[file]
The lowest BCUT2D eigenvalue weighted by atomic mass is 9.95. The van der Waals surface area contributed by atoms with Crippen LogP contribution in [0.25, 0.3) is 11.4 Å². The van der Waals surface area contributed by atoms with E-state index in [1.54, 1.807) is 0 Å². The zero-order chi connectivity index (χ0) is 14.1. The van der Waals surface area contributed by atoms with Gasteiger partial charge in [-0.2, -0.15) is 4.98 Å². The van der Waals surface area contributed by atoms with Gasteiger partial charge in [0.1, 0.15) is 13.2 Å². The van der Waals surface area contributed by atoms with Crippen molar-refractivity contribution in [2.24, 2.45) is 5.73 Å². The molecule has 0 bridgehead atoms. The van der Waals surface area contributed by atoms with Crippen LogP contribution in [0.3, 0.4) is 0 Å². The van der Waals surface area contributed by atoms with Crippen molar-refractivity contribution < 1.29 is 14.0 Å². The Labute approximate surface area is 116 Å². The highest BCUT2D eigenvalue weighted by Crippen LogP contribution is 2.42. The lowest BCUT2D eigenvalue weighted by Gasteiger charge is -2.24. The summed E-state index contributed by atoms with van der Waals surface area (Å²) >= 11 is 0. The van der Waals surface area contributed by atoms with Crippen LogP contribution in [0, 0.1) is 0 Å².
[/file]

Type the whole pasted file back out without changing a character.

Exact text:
The lowest BCUT2D eigenvalue weighted by atomic mass is 9.95. The van der Waals surface area contributed by atoms with Crippen LogP contribution in [0.25, 0.3) is 11.4 Å². The van der Waals surface area contributed by atoms with E-state index in [1.54, 1.807) is 0 Å². The zero-order chi connectivity index (χ0) is 14.1. The van der Waals surface area contributed by atoms with Gasteiger partial charge in [-0.2, -0.15) is 4.98 Å². The van der Waals surface area contributed by atoms with Gasteiger partial charge in [0.1, 0.15) is 13.2 Å². The van der Waals surface area contributed by atoms with Crippen molar-refractivity contribution in [2.24, 2.45) is 5.73 Å². The molecule has 0 bridgehead atoms. The van der Waals surface area contributed by atoms with Crippen LogP contribution in [0.3, 0.4) is 0 Å². The van der Waals surface area contributed by atoms with Crippen molar-refractivity contribution < 1.29 is 14.0 Å². The Labute approximate surface area is 116 Å². The highest BCUT2D eigenvalue weighted by Crippen LogP contribution is 2.42. The lowest BCUT2D eigenvalue weighted by Gasteiger charge is -2.24. The summed E-state index contributed by atoms with van der Waals surface area (Å²) >= 11 is 0. The van der Waals surface area contributed by atoms with Crippen LogP contribution in [0, 0.1) is 0 Å².